Group Title: The Trinidad Historical Society publication.
Title: Publication
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Permanent Link: http://ufdc.ufl.edu/UF00080962/00146
 Material Information
Title: Publication
Physical Description: no. : ; 26 cm.
Language: English
Creator: Historical Society of Trinidad and Tobago
Publisher: s.n.
Place of Publication: Port-of-Spain
Publication Date: 1932?-52?
Frequency: irregular
completely irregular
 Subjects
Subject: History -- Periodicals -- Trinidad   ( lcsh )
Genre: periodical   ( marcgt )
Spatial Coverage: Trinidad and Tobago -- Trinidad
 Notes
Dates or Sequential Designation: no. 1-1042.
Numbering Peculiarities: Ceased publication.
Issuing Body: Issued 1932-35 by the society under its earlier name: Trinidad Historical Society.
General Note: Reprints of documents relating to the history of Trinidad.
 Record Information
Bibliographic ID: UF00080962
Volume ID: VID00146
Source Institution: University of Florida
Rights Management: All rights reserved by the source institution and holding location.
Resource Identifier: oclc - 45882505

Full Text




4 /12/1801.


I I

111F TRIN AIDAD HITOICAL SOCIETY.

Publication No. 158.

A Petition from the Illustrious Cabildo of Trinidad to the King
of England.

Source :-Public Record Office. State Papers Colonial.
C.O. 295/2.

Published by the courtesy of the Master of the Rolls and the
Deputy Keeper of the Public Records.


TRINIDAD,
14th December, 18o0.

YOUR MAJESTY
The Illustrious Cabildo of Trinidad desires to testify to
the universal joy and satisfaction of the inhabitants on learning
that Trinidad is to become part of Your Majesty's dominions
by the preliminaries of peace.

The Illustrious Cabildo is instructed to convey most
humble thanks for that inestimable advantage, and it humbly
hopes that this petition will not be rejected as it represents
the voice and opinion of the responsible part of the community
tending to promote its future happiness and prosperity.

The success of Your Majesty's arms withdrew the Colony
from a state of nullity and langour, the consequences of a
weak and indolent government. The wisdom and vigilance
of Your Representative actuated by purest ideals, soon laid
the basis of prosperity by establishing scrupulous order and
discipline in every branch of authority. He realises that the
surest support of government is the love and esteem of the
people and hence justice is strictly and impartially
administered to all classes and with liveliest satisfaction we









acquaint Your Majesty that if the country submitted to
Your Majesty's arms, the conduct of Your Governor secured
the conquest by commanding the respect and esteem of
its inhabitants.

By the examp les ol' preservation of law and order necessary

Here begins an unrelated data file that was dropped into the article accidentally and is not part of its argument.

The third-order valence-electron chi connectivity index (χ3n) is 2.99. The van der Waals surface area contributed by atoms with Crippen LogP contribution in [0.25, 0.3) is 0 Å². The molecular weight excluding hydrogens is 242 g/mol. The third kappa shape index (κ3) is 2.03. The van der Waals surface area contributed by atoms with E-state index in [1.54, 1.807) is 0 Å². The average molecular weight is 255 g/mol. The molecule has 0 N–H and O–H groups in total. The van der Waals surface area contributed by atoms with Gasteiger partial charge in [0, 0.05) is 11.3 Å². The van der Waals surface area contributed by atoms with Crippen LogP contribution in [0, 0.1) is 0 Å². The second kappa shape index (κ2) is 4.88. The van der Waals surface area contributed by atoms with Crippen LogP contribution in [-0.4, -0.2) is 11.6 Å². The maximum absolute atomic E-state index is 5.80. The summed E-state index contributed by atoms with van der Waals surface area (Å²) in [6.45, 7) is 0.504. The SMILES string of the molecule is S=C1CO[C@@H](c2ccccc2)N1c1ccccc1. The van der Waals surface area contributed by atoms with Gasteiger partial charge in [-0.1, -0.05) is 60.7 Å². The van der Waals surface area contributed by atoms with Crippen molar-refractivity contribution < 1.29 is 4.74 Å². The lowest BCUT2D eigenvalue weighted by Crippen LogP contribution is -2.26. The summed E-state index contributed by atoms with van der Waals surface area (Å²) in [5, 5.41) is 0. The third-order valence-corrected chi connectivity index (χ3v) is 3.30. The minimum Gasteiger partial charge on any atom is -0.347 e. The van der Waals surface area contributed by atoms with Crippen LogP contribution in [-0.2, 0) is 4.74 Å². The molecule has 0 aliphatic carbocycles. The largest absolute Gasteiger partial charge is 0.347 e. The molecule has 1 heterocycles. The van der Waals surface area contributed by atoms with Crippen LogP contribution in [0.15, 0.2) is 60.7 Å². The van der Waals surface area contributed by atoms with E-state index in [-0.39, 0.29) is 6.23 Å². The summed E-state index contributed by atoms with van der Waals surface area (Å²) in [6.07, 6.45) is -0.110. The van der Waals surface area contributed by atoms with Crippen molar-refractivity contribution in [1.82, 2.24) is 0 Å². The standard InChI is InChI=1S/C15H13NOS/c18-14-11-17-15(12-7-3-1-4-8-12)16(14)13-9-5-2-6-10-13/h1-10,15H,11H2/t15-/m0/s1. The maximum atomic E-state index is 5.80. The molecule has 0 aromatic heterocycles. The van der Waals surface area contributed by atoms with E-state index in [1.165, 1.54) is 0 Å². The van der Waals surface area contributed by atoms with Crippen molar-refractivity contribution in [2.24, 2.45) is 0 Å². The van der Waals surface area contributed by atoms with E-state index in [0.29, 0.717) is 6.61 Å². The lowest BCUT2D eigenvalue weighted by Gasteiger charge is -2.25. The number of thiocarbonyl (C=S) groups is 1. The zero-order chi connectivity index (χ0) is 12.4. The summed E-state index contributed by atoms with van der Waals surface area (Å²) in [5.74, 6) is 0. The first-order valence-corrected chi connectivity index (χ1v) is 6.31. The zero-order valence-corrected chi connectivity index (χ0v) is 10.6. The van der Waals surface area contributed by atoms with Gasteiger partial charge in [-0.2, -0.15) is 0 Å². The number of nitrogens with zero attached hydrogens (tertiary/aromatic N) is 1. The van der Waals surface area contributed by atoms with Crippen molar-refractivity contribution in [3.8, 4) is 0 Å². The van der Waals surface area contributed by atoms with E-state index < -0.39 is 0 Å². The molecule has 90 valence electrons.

li'om time to time, some ol'Your Majesty's subjects accustomed
to that extent of liberty, have imagined the\ have discovered
in Governor Pic to's impartiality, a want of regard for them,
a persuasion that has prevailed no doubt by not sufficiently
considering the delicate situation of a Governor charged with
the peace and defence of a Colony settled by people distinct
in the language, customs, manners and prejudices.

May it please Your Majesty, y our new subjects are no
strangers to the inestimable blessings of the British Constitution
and other advantages. Your faithful subjects of Trinidad
expect to partake equally of these blessings but they wish
to attain them with that prudence and moderation which
form the basis of wise government and with such alterations
and limitations as the local situation requires.

Experience of late years has proved that liberty so amiable
when properly controlled is in its licentiousness the most
absolute of despots.

Your Majesty's faithful subjects of Trinidad however
cherish a free constitution but they cannot with sufficient
energy represent to Your Majesty that the melancholy events
of which the sister Colonies were victims provide the necessity
of conferring a greater degree of authority to its executive
government than is commonly granted by the British
Constitution and made still more necessary by the population
of different nations and the proximity of the Continent.

The Island of Tobago obtained continuation of its laws
for ten years when ceded to France in 1783 ; your subjects of
Canada in 1763 obtained the enjoyment of their laws and
religion.

It is to Your Majesty's paternal care for the happiness and
tranquillity of your subjects and to the wisdom of Your
Majesty's Ministers that the Illustrious Cabildo of this Island
conveys the wishes and prayers of this important Colony that
Your Majesty will be graciously pleased to grant the same
privileges to it as were accorded to the Province of Canada
that is to say the provisional continuation of its laws and
religion until the Colony convened by representatives chosen









by the free suffrages of the 23 respective parishes and of the
8 barrios of the Town of Port-of-Spain assisted by two members
of the Board and presided over by His Excellency the Governor
shall, determine the system of government and administration
ofjustice most appropriate to its situation.

Port-of-Spain,
14th December, 1801.

Sr. HILAIRE BEGORRAT,
Alcalde of First Election.

J. FRANCISCO FARFAN,
Alcalde of Second Election.

MICHEL DE GOURVILLE,
Alferez Real.

PHILIP LANGTON,
Alcalde Mayor Provincial.

BART PORTEL,
Regidor, Alguacil Mayor.

FR. DE CASTRO,
Regidor.

JUAN VENTURA INDAVE,
Regidor.

JOSEF VINCENTE BONTUR,
Regidor.

ANGEL ANTONIO FARFAN,
Procurador General.

Ante me

DIEGO ANT. ALCALA,
Escribano de Cabildo.







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